Tesla Motors to expand Model S electric car 'Supercharger' network

Tesla Motors is planning to open more quick-charge locations along its 'Supercharger' network in various locations over the next three to four months, Voelcker writes. The Supercharger network is meant to allow Tesla Motors Model S drivers to obtain rapid recharges every 100 to 200 miles.

Noah Berger/Reuters/File
A Tesla Model S electric sedan is driven near the company's factory in Fremont, Calif. Since the first 'supercharger' stations went live last September, there have been only eight locations in California and the Northeast Corridor, Voelcker writes.

One of the features associated with the 2013 Tesla Model S all-electric luxury sport sedan is the dedicated Supercharger network of DC quick-charge locations.

Since the first stations went live last September, there have been only eight locations in California and the Northeast Corridor.

Now Tesla Motors [NSDQ:TSLA] is planning to open more locations.

in the company's latest blog post, George Blankenship, Tesla's vice president of worldwide sales and ownership experience, said that the network will grow--and soon.

"We will be adding Supercharger coverage in many areas over the next three to four months," he writes, "installing our first Superchargers in the Pacific Northwest, Texas, Illinois, and Florida with additional coverage in the Northeast and California.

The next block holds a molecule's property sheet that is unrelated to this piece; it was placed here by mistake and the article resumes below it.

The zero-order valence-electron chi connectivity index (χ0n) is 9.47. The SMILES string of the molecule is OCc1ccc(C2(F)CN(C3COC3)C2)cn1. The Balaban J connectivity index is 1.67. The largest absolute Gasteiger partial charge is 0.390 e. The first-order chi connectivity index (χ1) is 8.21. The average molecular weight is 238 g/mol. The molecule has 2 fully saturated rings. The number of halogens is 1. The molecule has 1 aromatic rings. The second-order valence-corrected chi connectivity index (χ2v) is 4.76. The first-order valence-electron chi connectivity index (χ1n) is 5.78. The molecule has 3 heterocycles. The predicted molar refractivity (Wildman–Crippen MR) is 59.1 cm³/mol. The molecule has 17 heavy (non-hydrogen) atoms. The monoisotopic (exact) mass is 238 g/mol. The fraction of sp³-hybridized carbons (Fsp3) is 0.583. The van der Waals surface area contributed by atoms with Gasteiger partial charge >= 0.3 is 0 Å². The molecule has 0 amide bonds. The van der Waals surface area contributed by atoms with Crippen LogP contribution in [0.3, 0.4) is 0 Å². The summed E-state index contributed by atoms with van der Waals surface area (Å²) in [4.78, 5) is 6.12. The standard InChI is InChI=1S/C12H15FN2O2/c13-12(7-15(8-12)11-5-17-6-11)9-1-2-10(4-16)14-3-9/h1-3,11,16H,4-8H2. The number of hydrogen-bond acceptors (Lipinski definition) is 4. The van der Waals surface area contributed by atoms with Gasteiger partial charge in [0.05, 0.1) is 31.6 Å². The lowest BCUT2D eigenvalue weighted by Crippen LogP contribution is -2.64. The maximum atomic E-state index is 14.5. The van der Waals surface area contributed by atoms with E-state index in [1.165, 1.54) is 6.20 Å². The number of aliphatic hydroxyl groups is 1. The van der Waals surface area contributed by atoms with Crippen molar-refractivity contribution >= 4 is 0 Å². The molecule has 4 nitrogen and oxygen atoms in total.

"We’re also expanding existing locations like Harris Ranch, where we’re adding five more Superchargers in the next month."

Rumor would have it that one of the Pacific Northwest locations is planned for the town of Blaine, Washington, where there's a Canadian border crossing.

The Supercharger network is meant to allow Model S drivers to obtain rapid recharges--to 80 percent of battery capacity in half an hour or so--every 100 to 200 miles as needed for longer journeys than theircars' rated ranges.

The Tesla Model S with the largest 85-kWh battery has an EPA-rated range of 265 miles, and the model with the 60-kWh pack is rated at 208 miles.

Those ranges are likely more optimistic than owners will see if they travel at prevailing Interstate highway speeds of 70 to 80 mph, however.

For a first-hand account of using the Supercharger network, see our author David Noland's story from earlier this month: Life With 2013 Tesla Model S: Getting Supercharged In Winter.

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